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Can you provide an explanation of how the events listed in the video could occur absent a power-hungry Stalin (or equivalent)?
In other words, could the faith that Bukharin and Trotsky appeared to have in the party as non-dictatorial, as democratic or communally-sharing power, theoretically still be justified (ignoring evidence on Stalin's actual goals), even after these trials began?
What part must be due to the party's ideology, theory, structure, institutions; what part must be due to the personality of the one who has "risen to the top"; and can the causes of the various effects be distinguished?
"Can you provide an explanation of how the events listed in the video could occur absent a power-hungry Stalin (or equivalent)?"
I think this is addressed a little in the next two sections and other sections on 'unity' - the ideology itself is one of unity and a single common will and the backing of a single party line, hence whatever that line is, any who dissent must fall in line with that party line, in order to maintain unity. Unless there are none who dissent, this will tend to cause the same problems, even if no individual chooses to take advantage of the power this offers. The only other way to avoid this kind of outcome (other than pure agreement and unity) is if the party is able to be extremely malleable and flexible.
This is true both within the top party committee debate on ideological questions (as addressed in this video) and in the area of planning: if the planning process were extremely malleable and flexible, with corrections and change happening as fast as markets respond, then many of the calculation problems and other planning issues may cease to exist -- if no planning period was required and errors in planning could be addressed and corrected immediately, before they affected other plan areas through shortage and surplus, then the problems could be contained and the plan might work as well as markets (so long as there were avenues to convey information via non-market mechanisms) due to the ability of trial and error to continually improve outcomes.
However responsiveness and flexibility tend to be very difficult for the system to produce, to say the least. The plan depends upon a plan period, in order to allow investment and - well - planning. The central committee depends upon a well-understood, well-defined, set of specific ideological principles and interpretation upon which to create the plan: planning an entire economy is extremely complicated - a modern economy is extremely complex. The party needs not only unity, but also a measure of, if not consistency then at least some set of--fixed or changing--set of principles, if it is to lead. Disagreement within the party puts on hold the chance for a clear interpretation of ideology upon which to base decisions, hence dissent within the party severaly disrupts the planning process.
As I write in my book Spontaneous Order and Utopian Collective, "Lenin, Bukharin, and Trotsky all understood the system required for transition to a utopian collectivist society: production and distribution decisions must be agreed to by both “the official group of representatives of the Marxist intelligentsia” and “the conscious proletariat,” and whether conceived of in some distant future society as top-down or bottom-up, in the meantime decisions about production and distribution would have to be coordinated by the party. Information must be communicated and resources be made available, and until such time as there was unity of will and spontaneously ordered production with commonly owned resources, plan instructions and adherence to the party program would have to be enforced."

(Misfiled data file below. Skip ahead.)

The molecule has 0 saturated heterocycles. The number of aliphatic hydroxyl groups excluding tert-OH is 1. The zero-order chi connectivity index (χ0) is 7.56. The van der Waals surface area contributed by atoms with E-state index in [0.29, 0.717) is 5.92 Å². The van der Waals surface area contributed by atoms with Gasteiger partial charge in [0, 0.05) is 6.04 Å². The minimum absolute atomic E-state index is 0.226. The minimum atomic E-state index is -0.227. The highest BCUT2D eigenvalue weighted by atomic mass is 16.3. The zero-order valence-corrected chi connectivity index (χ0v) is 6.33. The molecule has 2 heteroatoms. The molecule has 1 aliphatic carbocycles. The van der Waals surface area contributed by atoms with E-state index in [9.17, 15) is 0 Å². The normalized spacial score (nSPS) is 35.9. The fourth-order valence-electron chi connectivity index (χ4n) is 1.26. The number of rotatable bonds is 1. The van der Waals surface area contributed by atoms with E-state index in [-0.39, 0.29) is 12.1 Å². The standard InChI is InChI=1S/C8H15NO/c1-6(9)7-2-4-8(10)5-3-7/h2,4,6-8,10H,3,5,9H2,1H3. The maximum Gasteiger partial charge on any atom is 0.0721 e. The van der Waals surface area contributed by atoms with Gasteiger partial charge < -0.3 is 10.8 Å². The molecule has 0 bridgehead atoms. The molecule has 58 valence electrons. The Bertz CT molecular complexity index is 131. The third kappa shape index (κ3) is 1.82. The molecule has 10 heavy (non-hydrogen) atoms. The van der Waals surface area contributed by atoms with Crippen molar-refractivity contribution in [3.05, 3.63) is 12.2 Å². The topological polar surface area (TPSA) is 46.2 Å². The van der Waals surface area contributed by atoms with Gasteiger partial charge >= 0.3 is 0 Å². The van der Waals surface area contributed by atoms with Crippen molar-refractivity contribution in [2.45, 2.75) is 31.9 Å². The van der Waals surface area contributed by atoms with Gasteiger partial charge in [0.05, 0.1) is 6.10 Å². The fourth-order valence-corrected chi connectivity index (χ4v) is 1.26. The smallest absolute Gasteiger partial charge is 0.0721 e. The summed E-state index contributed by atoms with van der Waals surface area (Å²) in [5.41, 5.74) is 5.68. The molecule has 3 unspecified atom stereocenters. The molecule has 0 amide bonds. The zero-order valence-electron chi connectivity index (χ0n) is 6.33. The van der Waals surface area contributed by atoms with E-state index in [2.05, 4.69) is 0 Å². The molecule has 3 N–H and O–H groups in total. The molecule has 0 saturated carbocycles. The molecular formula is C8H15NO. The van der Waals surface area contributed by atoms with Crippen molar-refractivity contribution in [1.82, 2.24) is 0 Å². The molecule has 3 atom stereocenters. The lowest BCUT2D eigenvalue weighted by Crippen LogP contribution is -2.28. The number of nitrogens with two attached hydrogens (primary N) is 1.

"In other words, could the faith that Bukharin and Trotsky appeared to have in the party as non-dictatorial, as democratic or communally-sharing power, theoretically still be justified (ignoring evidence on Stalin's actual goals), even after these trials began?"
It takes time - a plan period - to get from interpretation of the socio-economic data and current state of affairs through to creating a plan, and then to implementing that plan. If there is dissent within the party about interpretation of ideology, all the party leaders agreed, this would not only disrupt their ability to plan and implement the plan for practical reasons, it would also disrupt the feeling of consensus and support for the plan that was so critical. This is why the party leaders were held to such a standard for maintaining unity within the party -- and yet, can such unity coincide with flexible democratic conversaton and decision-making?
There may be discussion and even debate among party leaders at the start of the 'plan period', or at least at the start of the transition to the new society, but once the party line is decided changing paths becomes 'impracticable' -- at least if it requires conversation, debate, and open and transparent discussion about the reasons for change, things that are required for true democracy. Stalin was able to change party lines when convenient while avoiding discussion and debate and rewriting history rather than sharing the true reasons: Stalin (in addition to poor decisions which cost millions of lives) was able to use post-hoc justification and command decision-making to fix and amend, which allowed him to smooth over some of the plan problems, whereas true democratic decision-making, especially with contributions from the public, not just the party, would complicate matters immensely.
"What part must be due to the party's ideology, theory, structure, institutions; what part must be due to the personality of the one who has "risen to the top"; and can the causes of the various effects be distinguished?"
I would like to hear your answer to this question.
Or anyone else's -- these are just my conclusions. Please feel fre to argue against my reasoning.